Playmobil Romans Invade Canada!

At its heyday in 117 BC, the Roman Empire comprised more than 88 million people and over 5 million square kilometres of territory, stretching from the north of England to the southern shores of the Mediterranean, and included what are today’s Spain, France, Portugal, Italy, Greece, and a fair bit of Germany, amongst others. It was the world’s first superpower, and it achieved that status largely through the efficiency of its professional army, which has been called the best fighting force the world has ever seen.

New from Playmobil is the Roman theme, which celebrates the both Roman Empire’s soldiers and its diversions. The soldiers are represented by the Centurions and Catapult (#4271), the Commander’s Tent (#4273), the Firing Catapult (#4278), the Mounted Warrior (#4272), the Chariot (#4274), and the Battle Tower with Battering Ram (#4275).

Leisure time in Rome might be spent at the Arena, with its gladitorial combats and other public spectacles. Playmobil has designed an impressive version of the Colosseum (#4270), with a 33 inch diameter, monumental statuary, a trapdoor, and cages suitable for hungry lions and tigers (included).

The Roman navy was most famous for its warships called triremes, so called because they were propelled by over 150 oarsmen seated in banks of three, as well as by the square-rigged sails. Triremes carried the powerful distance weapons known as ballistas, which could propel heavy bolts or arrows in a highly-accurate fashion over a distance of up to 500 yards. The ballistas could also throw the burning projectiles known as Greek fire, which could wreak havoc amongst the wooden ships of their enemies. The triremes were fashioned with a battering ram extending forward from the prow, which was used to tear open the hull of enemy ships and sink them. The Warrior’s Ship (#4276) floats on water for bathtub play, and also has wheels for floor play. It comes complete with working catapult, oars, and a willing crew of Playmobil Romans.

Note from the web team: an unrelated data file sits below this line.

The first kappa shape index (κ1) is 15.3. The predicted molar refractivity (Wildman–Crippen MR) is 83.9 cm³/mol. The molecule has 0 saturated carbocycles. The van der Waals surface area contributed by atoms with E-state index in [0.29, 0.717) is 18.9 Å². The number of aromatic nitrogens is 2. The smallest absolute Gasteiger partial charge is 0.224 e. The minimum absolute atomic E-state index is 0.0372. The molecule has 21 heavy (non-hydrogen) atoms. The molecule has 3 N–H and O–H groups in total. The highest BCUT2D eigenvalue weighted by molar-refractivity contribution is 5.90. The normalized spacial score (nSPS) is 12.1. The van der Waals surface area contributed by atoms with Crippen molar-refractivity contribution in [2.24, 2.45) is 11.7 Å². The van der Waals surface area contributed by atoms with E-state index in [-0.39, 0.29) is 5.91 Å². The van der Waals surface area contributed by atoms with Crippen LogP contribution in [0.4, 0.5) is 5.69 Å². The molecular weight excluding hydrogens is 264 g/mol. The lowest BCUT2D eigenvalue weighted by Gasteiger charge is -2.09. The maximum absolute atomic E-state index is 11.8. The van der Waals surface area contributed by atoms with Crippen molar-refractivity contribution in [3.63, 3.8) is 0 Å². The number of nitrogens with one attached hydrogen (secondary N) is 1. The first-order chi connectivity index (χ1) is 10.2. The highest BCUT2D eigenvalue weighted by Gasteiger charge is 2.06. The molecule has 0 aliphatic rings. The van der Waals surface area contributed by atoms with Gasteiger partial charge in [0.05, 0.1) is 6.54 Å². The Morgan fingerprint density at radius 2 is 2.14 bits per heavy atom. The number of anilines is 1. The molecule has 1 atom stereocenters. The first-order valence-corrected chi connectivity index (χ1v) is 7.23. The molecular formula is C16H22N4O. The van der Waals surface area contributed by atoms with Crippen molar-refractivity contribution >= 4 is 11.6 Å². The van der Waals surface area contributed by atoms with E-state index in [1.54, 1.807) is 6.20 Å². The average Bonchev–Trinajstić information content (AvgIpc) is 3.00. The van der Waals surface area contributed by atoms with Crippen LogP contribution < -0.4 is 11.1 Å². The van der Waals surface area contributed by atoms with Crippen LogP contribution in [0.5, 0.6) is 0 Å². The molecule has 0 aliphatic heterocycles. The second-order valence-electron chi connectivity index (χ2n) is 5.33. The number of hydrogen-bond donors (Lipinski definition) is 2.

As the Roman poet Virgil said, “Audaces fortuna iuvat” – Fortune favors the bold! Watch out, barbarians! Here come the Romans!


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